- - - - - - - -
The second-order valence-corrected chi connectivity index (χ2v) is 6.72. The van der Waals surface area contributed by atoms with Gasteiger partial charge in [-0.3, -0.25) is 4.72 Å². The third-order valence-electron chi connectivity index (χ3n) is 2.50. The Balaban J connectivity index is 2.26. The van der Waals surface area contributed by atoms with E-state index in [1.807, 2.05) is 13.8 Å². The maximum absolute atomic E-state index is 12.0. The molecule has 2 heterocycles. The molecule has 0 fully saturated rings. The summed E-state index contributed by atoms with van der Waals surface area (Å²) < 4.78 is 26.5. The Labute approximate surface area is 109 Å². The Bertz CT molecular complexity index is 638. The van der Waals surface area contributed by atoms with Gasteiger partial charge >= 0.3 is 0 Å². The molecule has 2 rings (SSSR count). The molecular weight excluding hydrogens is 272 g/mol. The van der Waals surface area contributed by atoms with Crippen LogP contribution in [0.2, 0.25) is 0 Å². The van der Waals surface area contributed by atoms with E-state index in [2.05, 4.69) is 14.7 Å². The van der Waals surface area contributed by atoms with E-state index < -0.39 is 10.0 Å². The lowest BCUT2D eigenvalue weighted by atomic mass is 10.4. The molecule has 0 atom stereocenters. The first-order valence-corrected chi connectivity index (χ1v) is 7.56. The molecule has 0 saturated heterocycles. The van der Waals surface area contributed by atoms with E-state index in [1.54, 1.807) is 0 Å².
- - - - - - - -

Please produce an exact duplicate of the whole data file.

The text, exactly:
The second-order valence-corrected chi connectivity index (χ2v) is 6.72. The van der Waals surface area contributed by atoms with Gasteiger partial charge in [-0.3, -0.25) is 4.72 Å². The third-order valence-electron chi connectivity index (χ3n) is 2.50. The Balaban J connectivity index is 2.26. The van der Waals surface area contributed by atoms with E-state index in [1.807, 2.05) is 13.8 Å². The maximum absolute atomic E-state index is 12.0. The molecule has 2 heterocycles. The molecule has 0 fully saturated rings. The summed E-state index contributed by atoms with van der Waals surface area (Å²) < 4.78 is 26.5. The Labute approximate surface area is 109 Å². The Bertz CT molecular complexity index is 638. The van der Waals surface area contributed by atoms with Gasteiger partial charge >= 0.3 is 0 Å². The molecule has 2 rings (SSSR count). The molecular weight excluding hydrogens is 272 g/mol. The van der Waals surface area contributed by atoms with Crippen LogP contribution in [0.2, 0.25) is 0 Å². The van der Waals surface area contributed by atoms with E-state index in [2.05, 4.69) is 14.7 Å². The van der Waals surface area contributed by atoms with E-state index < -0.39 is 10.0 Å². The lowest BCUT2D eigenvalue weighted by atomic mass is 10.4. The molecule has 0 atom stereocenters. The first-order valence-corrected chi connectivity index (χ1v) is 7.56. The molecule has 0 saturated heterocycles. The van der Waals surface area contributed by atoms with E-state index in [1.54, 1.807) is 0 Å².